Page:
One thing I knew for certain was that I needed to stop the bleeding. Blood was pouring from both my chest and back, and I decided to lay down on the floor. At this point, death really did start creeping; I was getting cold very quickly, and what was already a pretty dark room was getting even darker. Everyone gathered around me, and I wish I could describe how alone I felt at that moment. I could hear a girl in the back of the room getting hysterical. I asked someone to hold my hand, and I remember thinking, “I’m not even supposed to be here.” I wasn’t scared, but I knew that I could die better than this!

When the paramedics arrived, they pumped me full of morphine. At the hospital, X-rays proved that nothing vital was damaged. It was a miracle, really. They placed a gauze pad and three pieces of tape over each wound, but I didn’t have any insurance, so at five in the morning, after only 45 minutes in the ER, they called my dad to come pick me up.

I woke up the next day feeling like an elephant was on top of me. There had been lot of nerve damage, and I had lost most of the feeling in my left arm. I took one of my two-day supply of Vicodin and finally got out of bed. My mom showed me the newspaper. Supposedly, a group of three 16-year-olds from the neighborhood had climbed a fence and walked through the open back door of the bar, pistol whipping and robbing everyone. The police had caught the first suspect. His face was already in the paper. He was so young, and the defeat in his eyes was more painful than the hole in my chest. I was shook.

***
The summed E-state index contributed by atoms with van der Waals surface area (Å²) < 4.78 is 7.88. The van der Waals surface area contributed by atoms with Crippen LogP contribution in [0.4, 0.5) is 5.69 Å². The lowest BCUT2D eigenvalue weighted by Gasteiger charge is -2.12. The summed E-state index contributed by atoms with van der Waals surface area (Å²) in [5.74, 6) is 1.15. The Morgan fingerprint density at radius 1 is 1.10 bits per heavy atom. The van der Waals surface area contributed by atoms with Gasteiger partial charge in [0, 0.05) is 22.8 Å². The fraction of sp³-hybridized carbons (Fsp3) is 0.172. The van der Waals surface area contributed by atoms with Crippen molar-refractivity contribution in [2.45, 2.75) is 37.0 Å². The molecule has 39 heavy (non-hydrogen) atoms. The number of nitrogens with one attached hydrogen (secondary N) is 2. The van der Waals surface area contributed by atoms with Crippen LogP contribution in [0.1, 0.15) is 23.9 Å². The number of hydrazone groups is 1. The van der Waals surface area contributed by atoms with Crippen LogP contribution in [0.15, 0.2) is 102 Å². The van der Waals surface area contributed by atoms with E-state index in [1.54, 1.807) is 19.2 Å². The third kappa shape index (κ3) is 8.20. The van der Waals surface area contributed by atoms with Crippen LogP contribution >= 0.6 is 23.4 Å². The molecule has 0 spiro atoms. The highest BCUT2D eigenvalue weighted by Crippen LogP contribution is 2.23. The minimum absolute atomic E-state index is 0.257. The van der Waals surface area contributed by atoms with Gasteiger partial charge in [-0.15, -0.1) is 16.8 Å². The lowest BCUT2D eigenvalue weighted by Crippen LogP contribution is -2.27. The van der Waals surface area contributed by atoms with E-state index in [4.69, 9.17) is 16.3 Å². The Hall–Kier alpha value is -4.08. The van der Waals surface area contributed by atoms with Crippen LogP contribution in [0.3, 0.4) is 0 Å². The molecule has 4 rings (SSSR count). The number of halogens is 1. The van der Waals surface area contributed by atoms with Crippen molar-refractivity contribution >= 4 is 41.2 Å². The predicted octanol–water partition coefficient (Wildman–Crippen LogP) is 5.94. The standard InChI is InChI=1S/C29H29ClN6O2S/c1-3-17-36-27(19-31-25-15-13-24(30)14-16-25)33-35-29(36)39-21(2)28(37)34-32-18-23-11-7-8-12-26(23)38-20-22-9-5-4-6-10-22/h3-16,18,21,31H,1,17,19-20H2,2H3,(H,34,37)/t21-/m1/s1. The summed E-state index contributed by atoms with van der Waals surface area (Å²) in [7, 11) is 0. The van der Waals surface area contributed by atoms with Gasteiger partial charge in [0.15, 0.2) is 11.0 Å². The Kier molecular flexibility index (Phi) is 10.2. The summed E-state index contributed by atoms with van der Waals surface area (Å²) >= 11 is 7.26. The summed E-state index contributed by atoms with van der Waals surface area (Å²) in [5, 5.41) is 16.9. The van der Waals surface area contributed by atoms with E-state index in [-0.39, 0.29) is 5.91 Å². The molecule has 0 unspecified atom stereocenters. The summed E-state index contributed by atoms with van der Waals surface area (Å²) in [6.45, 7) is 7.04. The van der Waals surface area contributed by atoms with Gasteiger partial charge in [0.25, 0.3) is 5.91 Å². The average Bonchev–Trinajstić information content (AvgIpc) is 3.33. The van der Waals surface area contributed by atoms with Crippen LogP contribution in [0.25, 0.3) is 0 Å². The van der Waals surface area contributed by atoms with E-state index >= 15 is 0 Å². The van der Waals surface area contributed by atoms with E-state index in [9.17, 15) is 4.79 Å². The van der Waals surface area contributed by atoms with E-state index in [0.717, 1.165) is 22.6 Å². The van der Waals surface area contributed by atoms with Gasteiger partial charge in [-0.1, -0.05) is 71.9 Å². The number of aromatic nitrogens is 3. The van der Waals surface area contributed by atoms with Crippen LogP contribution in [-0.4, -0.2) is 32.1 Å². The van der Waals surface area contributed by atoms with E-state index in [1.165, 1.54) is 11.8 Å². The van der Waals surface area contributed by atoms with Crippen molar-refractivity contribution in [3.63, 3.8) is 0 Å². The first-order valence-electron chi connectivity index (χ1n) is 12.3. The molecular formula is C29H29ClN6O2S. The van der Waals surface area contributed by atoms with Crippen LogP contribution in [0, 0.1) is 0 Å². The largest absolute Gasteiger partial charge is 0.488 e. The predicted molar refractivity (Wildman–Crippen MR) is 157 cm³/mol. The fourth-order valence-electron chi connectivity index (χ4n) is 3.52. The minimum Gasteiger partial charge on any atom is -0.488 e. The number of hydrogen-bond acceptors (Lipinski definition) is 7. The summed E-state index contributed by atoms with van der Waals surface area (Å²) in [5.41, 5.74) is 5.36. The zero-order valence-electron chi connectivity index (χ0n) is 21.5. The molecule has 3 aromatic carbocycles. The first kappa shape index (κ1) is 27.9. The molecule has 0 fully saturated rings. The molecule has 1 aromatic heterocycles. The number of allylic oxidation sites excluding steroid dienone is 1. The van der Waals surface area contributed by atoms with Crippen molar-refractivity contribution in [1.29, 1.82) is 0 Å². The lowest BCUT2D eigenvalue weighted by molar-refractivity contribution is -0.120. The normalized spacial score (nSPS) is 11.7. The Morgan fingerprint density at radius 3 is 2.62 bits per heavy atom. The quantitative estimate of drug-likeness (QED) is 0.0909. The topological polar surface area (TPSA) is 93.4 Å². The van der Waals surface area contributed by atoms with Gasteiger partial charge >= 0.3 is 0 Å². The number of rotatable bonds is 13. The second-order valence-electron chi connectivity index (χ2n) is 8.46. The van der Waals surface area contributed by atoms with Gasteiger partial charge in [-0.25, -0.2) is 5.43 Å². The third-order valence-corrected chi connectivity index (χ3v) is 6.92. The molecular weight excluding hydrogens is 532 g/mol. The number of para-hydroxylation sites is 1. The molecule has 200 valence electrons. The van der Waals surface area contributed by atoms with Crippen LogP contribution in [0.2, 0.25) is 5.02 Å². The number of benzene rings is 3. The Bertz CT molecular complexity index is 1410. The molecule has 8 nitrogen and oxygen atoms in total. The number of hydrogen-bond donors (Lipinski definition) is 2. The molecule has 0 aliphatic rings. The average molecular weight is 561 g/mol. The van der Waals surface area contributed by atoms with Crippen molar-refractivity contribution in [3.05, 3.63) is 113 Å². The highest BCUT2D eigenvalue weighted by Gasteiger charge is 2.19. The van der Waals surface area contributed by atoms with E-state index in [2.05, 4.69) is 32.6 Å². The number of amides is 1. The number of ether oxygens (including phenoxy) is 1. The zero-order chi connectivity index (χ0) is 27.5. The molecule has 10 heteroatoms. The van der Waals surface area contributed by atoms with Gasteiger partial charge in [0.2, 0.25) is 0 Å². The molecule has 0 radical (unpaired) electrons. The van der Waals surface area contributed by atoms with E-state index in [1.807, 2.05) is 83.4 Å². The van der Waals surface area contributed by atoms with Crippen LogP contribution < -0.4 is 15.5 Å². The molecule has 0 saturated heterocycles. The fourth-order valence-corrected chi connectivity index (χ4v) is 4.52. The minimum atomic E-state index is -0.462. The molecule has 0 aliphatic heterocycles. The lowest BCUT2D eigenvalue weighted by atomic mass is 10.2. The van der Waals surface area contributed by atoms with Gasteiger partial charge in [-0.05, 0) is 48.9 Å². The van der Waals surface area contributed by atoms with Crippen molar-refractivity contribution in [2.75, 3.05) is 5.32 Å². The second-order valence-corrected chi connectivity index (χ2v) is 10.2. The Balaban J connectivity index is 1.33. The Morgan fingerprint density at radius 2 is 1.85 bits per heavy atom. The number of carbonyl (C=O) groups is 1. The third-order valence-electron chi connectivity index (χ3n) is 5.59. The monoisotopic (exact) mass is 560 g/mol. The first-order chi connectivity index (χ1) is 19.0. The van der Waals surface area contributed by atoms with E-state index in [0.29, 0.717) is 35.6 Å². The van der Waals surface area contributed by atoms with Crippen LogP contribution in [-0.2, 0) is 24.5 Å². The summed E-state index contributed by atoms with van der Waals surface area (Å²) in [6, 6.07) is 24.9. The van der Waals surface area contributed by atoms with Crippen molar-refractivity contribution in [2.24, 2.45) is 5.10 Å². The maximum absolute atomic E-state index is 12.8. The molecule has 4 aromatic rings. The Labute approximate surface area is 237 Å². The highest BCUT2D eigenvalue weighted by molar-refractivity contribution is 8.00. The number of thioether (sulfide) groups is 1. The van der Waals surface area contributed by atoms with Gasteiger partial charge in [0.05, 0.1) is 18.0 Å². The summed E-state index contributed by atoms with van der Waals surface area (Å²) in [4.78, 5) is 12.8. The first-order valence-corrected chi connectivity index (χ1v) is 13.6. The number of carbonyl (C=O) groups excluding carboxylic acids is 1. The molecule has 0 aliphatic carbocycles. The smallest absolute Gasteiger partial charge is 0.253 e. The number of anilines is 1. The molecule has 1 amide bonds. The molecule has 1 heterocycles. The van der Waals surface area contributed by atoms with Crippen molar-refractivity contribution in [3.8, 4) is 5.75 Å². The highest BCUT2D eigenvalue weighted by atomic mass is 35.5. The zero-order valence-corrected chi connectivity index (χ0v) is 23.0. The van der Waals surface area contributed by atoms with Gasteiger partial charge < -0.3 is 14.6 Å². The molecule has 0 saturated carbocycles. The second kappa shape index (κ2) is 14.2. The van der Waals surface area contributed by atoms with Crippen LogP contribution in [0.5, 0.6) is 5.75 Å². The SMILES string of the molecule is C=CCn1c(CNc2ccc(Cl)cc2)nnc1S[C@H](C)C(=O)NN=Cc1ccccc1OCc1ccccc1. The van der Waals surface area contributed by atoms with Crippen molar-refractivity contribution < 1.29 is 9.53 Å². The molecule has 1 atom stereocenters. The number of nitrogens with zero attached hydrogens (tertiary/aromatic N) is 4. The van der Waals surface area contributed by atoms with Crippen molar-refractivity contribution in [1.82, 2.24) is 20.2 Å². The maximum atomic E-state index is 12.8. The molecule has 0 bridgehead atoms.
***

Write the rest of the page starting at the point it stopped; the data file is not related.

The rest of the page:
It took a few months for a trial to commence. In the meantime, I moved into a house my aunt had abandoned to foreclosure in Greenville, Michigan. My only neighbors were a family of Sarah Palin lovers that shot at everything that moved in my yard. Every bullet vibrated through my wound. I was alone, and my only solace was a very modest studio set-up that I bought with money the bar had raised from a collection jar. My primary lifeline was my friend Leilah, in Los Angeles. She would call me almost daily to let me vent my madness. She had also signed me on to soundtrack a film she was making. This sense of purpose saved my life up there.

When the day of the trial finally came, I woke at 6AM and had to drive over an hour to the courthouse. Within minutes, I was on the stand. I had a front row seat to the most fucked-up business in this country. This place was hell on earth. I gave my testimony and bounced as fast as I could. To this day, I still struggle with what I walked away from in that room.

My summer-long Gang Gang Dance hiatus had stretched into a winter of absolute anguish. The band was long gone. I kept working on my friend’s film, and eventually, around the beginning of spring, some friends convinced me to come back to NY. Leilah was living there now, and as soon as I returned, she introduced me to a whole new community of incredible people. It was 2009, and there was this momentum coalescing around the Ghe20 Goth1k parties. These parties were absolutely beyond paradise for me, a fusion of lifestyles and aesthetics mashed together in this larger-than-life harmony. It seemed impossible that it was even real.

For the past few years, my second life in NY has led to a plethora of musical contributions I would have never dreamed possible. Gang Gang Dance and I have found peace. I still believe we can make that album someday, but I’m not holding my breath. After six years, I’ve released my first solo record. I feel blessed to finally have my life and my music back.

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Personal History: Tim DeWit on Life After Getting Shot